top of page
  • Joe Thomas

The Ever Evolving Rooster Tail

The Rooster Tail was one of the first artificial lures I ever used as a kid. The shiny little bait accounted for many a Rock Bass, Bluegill and Crappie from the many streams and farm ponds around my home in Southern Ohio. A slightly larger version also bagged me my first Northern Pike on a family fishing trip to Ontario when I was 10 years old. The bait was affordable, effective and easy to fish!

As I got older, my fishing focus turned to Largemouth and Smallmouth Bass and competitive bass fishing. That focus would eventually lead me to a full time career as a touring professional angler on the Bassmaster Tournament Trail. Unfortunately, that evolution also led me away from that little bait I had loved so much as a young boy. That is until the Bassmaster Tour took a northern swing to Lake Ontario and the St. Lawrence River.

I learned quickly that to win on the Great Lakes you needed be able to catch smallmouths in clear water, which meant jerk baits, tube baits and fast moving spinnerbaits. I also learned that my style of fishing was more suited to fast moving reaction baits than finessing them to bite with bottom bumping lures. I also learned that Smallmouths were attracted to bright colors, particularly chartreuse. I experimented with various spinnerbaits, but they all fell short in certain ways. I needed a bait that could be fished fast near the surface, was flashy and compact in profile but heavy enough to cast a long distance. That’s when it hit me… The perfect bait would be a Rooster Tail!

Over the next several years the Rooster Tail accounted for many top B.A.S.S finishes from the Great Lakes to Lake Mead in Nevada. Anywhere there was clear water it worked on both Smallmouth and Largemouth Bass. Best of all, I was the only one using it and guarded my secret as best I could. I also refined the Rooster Tail sizes and colors as well as the line, rigging, tackle that worked best. That system I developed is the one that I still use to catch big Smallmouths to this very day!

Here’s the formula… I use either a ½ or ¾ ounce Rooter Tail in a bright color. My favorites are chartreuse with chartreuse or gold blades or hot pink with matching blades. I fish them on a 7’ medium heavy baitcasting rod with a high speed retrieve reel spooled with 50-60 pound braided line which connects to a large ball bearing swivel. To the swivel, I attach and 18” leader of 15-20 pound fluorocarbon line that I tie directly to the Rooster Tail with a Palomar knot. I target areas that have scattered rock and weed in less than 12’ of water. It doesn’t matter how clear the water is, but wind does help. I prefer post spawn when the water is between 58 and 68 degrees. It also works in the fall when the water cools to those temperature ranges. Make long casts. The further the better! Point the tip of the rod at the bait and retrieve the Roster Tail at a high rate of speed. My goal is to keep it within on foot of the surface, but not rippling the top. Smallmouths are visual feeders and the strikes will be very violent. The hookup to land ratio with this technique are very high many times you will see the bass coming from great distances in the clear water, but never slow the retrieve. Many times they will take it close to the boat.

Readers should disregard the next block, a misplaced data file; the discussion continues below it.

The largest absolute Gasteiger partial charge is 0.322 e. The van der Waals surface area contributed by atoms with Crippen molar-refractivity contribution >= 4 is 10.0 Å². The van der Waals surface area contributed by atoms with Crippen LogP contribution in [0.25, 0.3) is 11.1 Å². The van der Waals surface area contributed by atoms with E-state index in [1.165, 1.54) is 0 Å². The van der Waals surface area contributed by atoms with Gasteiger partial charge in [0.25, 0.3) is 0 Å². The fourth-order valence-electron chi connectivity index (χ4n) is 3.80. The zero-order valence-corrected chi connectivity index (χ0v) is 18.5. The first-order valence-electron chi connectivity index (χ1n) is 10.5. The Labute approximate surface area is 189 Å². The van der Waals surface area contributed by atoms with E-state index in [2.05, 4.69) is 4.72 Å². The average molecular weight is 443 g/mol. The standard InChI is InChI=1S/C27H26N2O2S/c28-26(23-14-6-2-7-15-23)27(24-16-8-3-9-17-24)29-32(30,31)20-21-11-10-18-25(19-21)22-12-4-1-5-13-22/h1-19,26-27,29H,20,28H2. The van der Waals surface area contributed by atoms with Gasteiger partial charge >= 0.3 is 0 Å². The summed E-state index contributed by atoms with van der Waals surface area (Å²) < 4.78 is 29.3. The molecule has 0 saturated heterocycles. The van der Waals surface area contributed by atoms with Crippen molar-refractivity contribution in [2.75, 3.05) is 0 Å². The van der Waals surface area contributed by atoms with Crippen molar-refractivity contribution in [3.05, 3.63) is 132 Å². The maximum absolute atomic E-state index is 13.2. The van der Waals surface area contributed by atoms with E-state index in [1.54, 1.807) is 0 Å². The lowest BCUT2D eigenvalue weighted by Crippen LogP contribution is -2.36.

Recently, I have even worked directly with the manufacturers of Rooster Tail to put together a Joe Thomas Pro Series of Rooster Tails in the sizes and my hand picked colors that have proven effective for me over the years. We’ve even added an upsized black nickel premium hook and split ring to hold those big Smallies even through their acrobatic jumps

Give my Rooster Tail system a try and don’t be surprise if you catch the biggest Smallmouth of your life!

Good Fishin’

Joe Thomas

bottom of page